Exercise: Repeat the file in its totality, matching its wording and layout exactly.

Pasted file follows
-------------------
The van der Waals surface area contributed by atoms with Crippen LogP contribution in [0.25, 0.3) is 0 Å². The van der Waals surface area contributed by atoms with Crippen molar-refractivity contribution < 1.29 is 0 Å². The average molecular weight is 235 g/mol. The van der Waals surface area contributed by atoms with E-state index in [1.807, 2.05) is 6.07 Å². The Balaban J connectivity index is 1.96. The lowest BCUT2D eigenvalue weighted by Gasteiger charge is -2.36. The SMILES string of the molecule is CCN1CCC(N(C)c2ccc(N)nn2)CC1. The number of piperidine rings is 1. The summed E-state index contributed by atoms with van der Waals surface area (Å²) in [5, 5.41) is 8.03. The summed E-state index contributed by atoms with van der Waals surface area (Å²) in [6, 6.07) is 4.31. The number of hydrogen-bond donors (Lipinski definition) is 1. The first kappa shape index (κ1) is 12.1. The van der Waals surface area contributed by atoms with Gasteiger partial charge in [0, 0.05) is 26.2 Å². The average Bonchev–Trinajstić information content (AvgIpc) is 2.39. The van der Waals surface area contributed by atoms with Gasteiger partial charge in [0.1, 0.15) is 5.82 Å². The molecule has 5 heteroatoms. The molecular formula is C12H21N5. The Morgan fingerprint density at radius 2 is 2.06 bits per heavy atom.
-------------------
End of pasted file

The van der Waals surface area contributed by atoms with Crippen LogP contribution in [0.25, 0.3) is 0 Å². The van der Waals surface area contributed by atoms with Crippen molar-refractivity contribution < 1.29 is 0 Å². The average molecular weight is 235 g/mol. The van der Waals surface area contributed by atoms with E-state index in [1.807, 2.05) is 6.07 Å². The Balaban J connectivity index is 1.96. The lowest BCUT2D eigenvalue weighted by Gasteiger charge is -2.36. The SMILES string of the molecule is CCN1CCC(N(C)c2ccc(N)nn2)CC1. The number of piperidine rings is 1. The summed E-state index contributed by atoms with van der Waals surface area (Å²) in [5, 5.41) is 8.03. The summed E-state index contributed by atoms with van der Waals surface area (Å²) in [6, 6.07) is 4.31. The number of hydrogen-bond donors (Lipinski definition) is 1. The first kappa shape index (κ1) is 12.1. The van der Waals surface area contributed by atoms with Gasteiger partial charge in [0, 0.05) is 26.2 Å². The average Bonchev–Trinajstić information content (AvgIpc) is 2.39. The van der Waals surface area contributed by atoms with Gasteiger partial charge in [0.1, 0.15) is 5.82 Å². The molecule has 5 heteroatoms. The molecular formula is C12H21N5. The Morgan fingerprint density at radius 2 is 2.06 bits per heavy atom.